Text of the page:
Those of you who are good at maths will have noticed that 3 pints were drunk in Spoons in Galashiels, which is both an endorsement of that fine establishment and an admission that careful planning can go awry.
Mrs RM was beyond delighted to find that the giant Galashiels Tesco was open all day on Sundays, allowing her to stock up on essential supplies (top). If that’s not a reason to vote SNP I don’t know what is.
Our hotel, the cheapest in the area by about £50 was also my only new GBG entry for miles. In fact the only real ale for miles once you leave Galashiels‘ cask glories.
You never know what you’re going to get at a Scottish village hotel. The Clovenfords looks the business, with a papier mache model of the Pubmeister out the front to commemorate his 5,000th pub tick here.
I know you’re sceptical, but the Landlord assured me it’s papier mache.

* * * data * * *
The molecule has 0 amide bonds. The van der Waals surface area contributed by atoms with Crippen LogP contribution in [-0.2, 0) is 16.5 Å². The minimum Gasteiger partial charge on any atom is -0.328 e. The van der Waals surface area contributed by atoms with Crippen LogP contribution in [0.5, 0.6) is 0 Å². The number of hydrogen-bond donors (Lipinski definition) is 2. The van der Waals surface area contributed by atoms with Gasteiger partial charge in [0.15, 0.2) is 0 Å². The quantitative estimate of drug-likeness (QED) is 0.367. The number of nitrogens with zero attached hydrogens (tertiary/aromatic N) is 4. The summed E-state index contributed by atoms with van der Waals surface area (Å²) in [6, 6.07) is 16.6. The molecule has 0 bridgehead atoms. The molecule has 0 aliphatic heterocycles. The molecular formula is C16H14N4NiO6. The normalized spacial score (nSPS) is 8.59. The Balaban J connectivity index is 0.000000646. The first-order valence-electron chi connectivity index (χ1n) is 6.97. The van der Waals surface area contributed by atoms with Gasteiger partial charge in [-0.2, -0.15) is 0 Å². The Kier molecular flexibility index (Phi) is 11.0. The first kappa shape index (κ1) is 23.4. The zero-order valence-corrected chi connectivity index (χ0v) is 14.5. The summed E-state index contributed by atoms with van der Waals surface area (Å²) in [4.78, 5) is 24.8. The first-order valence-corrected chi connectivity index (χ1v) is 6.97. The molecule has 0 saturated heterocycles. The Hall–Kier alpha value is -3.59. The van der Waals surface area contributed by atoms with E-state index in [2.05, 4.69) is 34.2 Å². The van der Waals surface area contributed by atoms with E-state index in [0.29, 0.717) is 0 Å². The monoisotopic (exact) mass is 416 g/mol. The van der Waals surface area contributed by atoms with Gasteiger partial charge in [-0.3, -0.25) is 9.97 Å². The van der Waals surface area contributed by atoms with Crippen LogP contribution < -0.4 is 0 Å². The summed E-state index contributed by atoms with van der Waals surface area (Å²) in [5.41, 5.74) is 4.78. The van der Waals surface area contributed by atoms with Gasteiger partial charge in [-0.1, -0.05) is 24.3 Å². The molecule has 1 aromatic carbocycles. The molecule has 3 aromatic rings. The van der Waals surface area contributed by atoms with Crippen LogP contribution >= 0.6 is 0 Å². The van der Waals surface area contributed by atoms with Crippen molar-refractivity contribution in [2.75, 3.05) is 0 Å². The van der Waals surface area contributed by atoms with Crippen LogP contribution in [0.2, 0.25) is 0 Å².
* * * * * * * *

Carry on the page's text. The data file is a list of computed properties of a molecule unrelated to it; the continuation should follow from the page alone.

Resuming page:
Meanwhile the Beer Guide assured me the Clovenford did real ale, but of course it didn’t, this being a month with a vowel in it. Actually, it was a temporary supply issue, so I may return later this year to test it for you.
As Pubmeister will know, real ale availability is variable in the Scottish winter (September to May), but I consider it ticked, sealed with a glass of Tennent’s. As Tandleman notes, Tennent’s is a decent fallback.
WiFi that works, fresh flowers on the table, very cheerful barmaid, and “Girl from Mars” by Ash. Not all was lost.
As you’ll see, it’s a recently refurbished bar in the Scottish style, but Mrs RM decided that bottle of Malbec and a bar of tablet were a better bet.
The hotel is a real gem, and the Scottish breakfast included all the stuff you’re not supposed to eat in January (including haggis). To cap it all, the Landlord was able to confirm the sad closure of the new Melrose GBG entry, which though sad meant I could colour that in pink as well.
Incidentally, I beat the snow on the way back. This is what Melrose looked like a day later. And note those funny lumpy things behind the buildings.